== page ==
Chipotle has finally added queso to the menu nationwide.

Earlier this month, Chipotle announced that queso would be available at all locations across the US on September 12. It will cost customers $1.25 to add the cheesy dip to an entrée, and up to $5.25 for a large side order of queso and chips.

The chain debuted queso in its New York City test kitchen in July. Chipotle began serving queso at roughly 350 restaurants in California and Colorado in August.

Chipotle said in a statement that it has tweaked its queso recipe based on customer feed back and crafted a final recipe that "has proved very popular with customers."

Business Insider tried the chain's original queso at Chipotle's test kitchen, which also serves other test items, including new salads and margaritas. Here's what the chain's first all-natural take on the cheesy dip was like.

The test kitchen, called Chipotle Next Kitchen, is on the corner of Sixth Avenue and 13th Street in Manhattan.

Wandering in, you'd think it's just a run-of-the-mill Chipotle, complete with the standard fast-casual decor and the lunchtime rush.

But, this location was the first in the world to add queso to the menu.

On first bite, the difference between this all-natural queso and the standard Tex-Mex variety is immediate. While the typical Velveeta-based dip is smooth and elastic in its cheesy richness, this cheddar-based version has a grainy texture more reminiscent of a roux-based sauce.

No Insta-worthy cheese pull here — the queso is viscous and texturally closer to a chowder than nacho cheese. However, that's not necessarily an insult. The savory, rich flavors are all present, with a slow, pleasant, smoky burn.

While the lack of elasticity is disappointing to queso traditionalists, when it's added to a burrito, these textural flaws are all but forgotten.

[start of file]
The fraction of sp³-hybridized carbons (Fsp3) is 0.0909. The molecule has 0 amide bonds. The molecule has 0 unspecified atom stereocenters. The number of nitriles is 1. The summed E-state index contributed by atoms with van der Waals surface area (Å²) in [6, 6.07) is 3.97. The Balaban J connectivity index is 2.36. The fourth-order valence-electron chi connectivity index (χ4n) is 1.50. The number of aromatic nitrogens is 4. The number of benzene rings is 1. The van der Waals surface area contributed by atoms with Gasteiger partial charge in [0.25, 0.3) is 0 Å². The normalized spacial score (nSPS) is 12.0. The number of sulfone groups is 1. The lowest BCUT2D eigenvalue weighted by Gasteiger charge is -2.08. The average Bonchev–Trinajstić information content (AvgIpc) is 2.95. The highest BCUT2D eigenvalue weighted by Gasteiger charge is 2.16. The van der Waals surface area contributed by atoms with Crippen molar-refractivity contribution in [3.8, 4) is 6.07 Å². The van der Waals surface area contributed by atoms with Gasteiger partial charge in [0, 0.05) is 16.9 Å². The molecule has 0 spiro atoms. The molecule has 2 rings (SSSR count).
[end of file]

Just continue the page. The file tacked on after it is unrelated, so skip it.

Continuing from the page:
The dip becomes something of a cheesy sauce, adding a heavy richness that permeates the burrito and brings out a more umami-like earthiness from the meat and beans. For a chain that has long been weak when it comes to cheese, this is a marked improvement.

While queso wasn't the show-stealer here, there are other innovations Chipotle is trying in the test kitchen.

Margaritas are also on the menu — both a classic version and a strawberry, nonalcoholic take. Both are delicious; the classic is not too sweet and not too sour, and the strawberry one is delightfully refreshing on a hot summer's day.

The new avocado vinaigrette dressing is being tested atop a spring greens mix, a departure from the usual romaine salad base. It's tasty, with more hints of citrus than of avocado.

At the end of the day, the queso is the big draw. If you want the classic, cheese-pull dip that is the jewel in the crown of Tex-Mex cuisine, look elsewhere. But if your usual burrito order needs a little something extra, perhaps paying the extra $1.25 is worth the trip.